Rep. Kevin Hern has actively voted against himself, so I’m not sure why they would want someone in office who doesn’t want to be there. Rep. Byron Donalds is a member of an ultra-conservative group called the House Freedom Caucus. 

His campaign website actually describes him as “everything the fake news media says doesn’t exist: a Trump-supporting, liberty-loving, pro-life, pro-2nd Amendment black man.” I also want to point out the lack of female Representatives as The House is only 29% female. Very telling. 

Kevin McCarthy was no devil’s advocate, but he was willing to work with Democrats regarding the government shutdown, which is what politics is all about. A time when both parties could work together happily is something of the past, causing situations like these. I was particularly nervous when Jim Jordan was the only possible nominee. He not only openly denies the results of the 2020 election but has no experience in putting forth legislation. “This is a guy that has basically made it very clear that his whole goal isn’t to govern, it’s not to legislate, it’s to destroy the Democrats,” said CNN senior political commentator Adam Kinzinger.

I understand McCarthy’s removal from office to an extent. He’s not really a reliable person and he put forth many plans that he just backed away from. However, I believe that some of the reasoning for removing him shows how torn apart our government is. 

The eight Republicans who voted against him were never satisfied with what he put forward and got upset over things like negotiating with Democrats or failing to succeed with his discussion with Biden over the debt ceiling. Politics should not be based on someone’s relation to an opposing party. 

We live in a world nowadays where a Republican agrees with a Democratic policy, they’re essentially blacklisted. Take Nikki Haley, a Republican running for the Republican presidential nomination. I’m no Nikki Haley fan, but surprisingly, she took a more moderate stance on abortion, saying, “Can’t we all agree that contraception should be accessible?” and “No more demonizing this issue. We’re going to humanize this issue.”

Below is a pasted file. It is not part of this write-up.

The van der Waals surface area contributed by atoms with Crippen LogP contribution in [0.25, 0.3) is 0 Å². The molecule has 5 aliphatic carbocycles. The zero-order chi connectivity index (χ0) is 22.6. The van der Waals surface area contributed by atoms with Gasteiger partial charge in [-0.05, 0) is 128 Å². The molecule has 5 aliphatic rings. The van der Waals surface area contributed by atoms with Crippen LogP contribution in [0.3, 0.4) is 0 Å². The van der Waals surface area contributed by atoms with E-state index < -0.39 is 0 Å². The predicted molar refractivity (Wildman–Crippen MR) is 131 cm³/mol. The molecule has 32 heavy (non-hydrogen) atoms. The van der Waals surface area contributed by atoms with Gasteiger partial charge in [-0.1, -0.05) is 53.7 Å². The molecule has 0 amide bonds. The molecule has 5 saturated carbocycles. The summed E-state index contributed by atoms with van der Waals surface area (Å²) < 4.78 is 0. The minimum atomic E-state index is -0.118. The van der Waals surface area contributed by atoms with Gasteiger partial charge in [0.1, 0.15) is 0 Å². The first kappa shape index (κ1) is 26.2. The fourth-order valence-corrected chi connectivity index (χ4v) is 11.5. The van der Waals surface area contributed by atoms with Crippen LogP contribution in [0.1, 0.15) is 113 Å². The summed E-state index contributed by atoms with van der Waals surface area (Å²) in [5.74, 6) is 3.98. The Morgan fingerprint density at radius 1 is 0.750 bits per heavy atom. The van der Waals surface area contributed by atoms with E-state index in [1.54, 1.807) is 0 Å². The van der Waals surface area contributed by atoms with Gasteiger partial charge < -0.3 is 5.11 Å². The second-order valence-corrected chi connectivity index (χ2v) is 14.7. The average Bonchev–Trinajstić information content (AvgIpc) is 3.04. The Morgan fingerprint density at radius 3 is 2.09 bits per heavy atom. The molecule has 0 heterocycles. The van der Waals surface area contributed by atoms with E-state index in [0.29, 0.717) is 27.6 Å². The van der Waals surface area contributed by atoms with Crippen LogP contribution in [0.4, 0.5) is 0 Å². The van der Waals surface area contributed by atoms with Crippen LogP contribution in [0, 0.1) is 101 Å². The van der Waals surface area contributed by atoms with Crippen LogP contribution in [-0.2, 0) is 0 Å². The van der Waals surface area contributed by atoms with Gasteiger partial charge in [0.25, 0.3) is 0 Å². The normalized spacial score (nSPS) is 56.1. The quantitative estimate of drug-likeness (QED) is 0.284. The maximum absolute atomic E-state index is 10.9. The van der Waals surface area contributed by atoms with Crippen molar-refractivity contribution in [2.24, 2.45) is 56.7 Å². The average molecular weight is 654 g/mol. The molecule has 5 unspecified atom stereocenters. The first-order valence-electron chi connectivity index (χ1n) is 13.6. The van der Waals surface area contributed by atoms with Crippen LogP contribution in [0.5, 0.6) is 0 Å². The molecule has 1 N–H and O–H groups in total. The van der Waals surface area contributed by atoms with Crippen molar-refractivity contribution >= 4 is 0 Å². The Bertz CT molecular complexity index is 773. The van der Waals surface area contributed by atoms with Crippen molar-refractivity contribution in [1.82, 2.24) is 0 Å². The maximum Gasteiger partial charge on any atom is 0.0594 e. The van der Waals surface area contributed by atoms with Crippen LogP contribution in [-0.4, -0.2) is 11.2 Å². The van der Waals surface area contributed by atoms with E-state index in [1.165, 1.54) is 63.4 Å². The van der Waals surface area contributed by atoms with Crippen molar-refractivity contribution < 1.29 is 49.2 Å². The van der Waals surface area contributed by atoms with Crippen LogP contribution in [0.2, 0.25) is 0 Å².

Her comments pleasantly surprised many people, but others made it about parties. One user in X, formerly known as Twitter, said, “The Republicans are off message! All they need to do is tell the truth. But no. They pander to the Dems. Idiots!” Pander to “Dems?” An anti-abortion woman saying that abortion is a personal issue and shouldn’t be controlled by the government automatically makes her bow to Democrats? I’m not old enough to remember a world where we weren’t so divided by party, but I wish I could experience it at some point.

Now, the Republican party has put forth multiple potential speakers who are extremely far-right. Not only is this harmful to members of society whom these representatives are openly trying to take the rights from, but it’s also harmful to our government. 

A politician who refuses to work with an opposing party is no politician. They’re a power-hungry individual who can not admit their wrongs. Having someone like this as the Speaker of the House is incredibly damaging to our future, and we need to start paying more attention.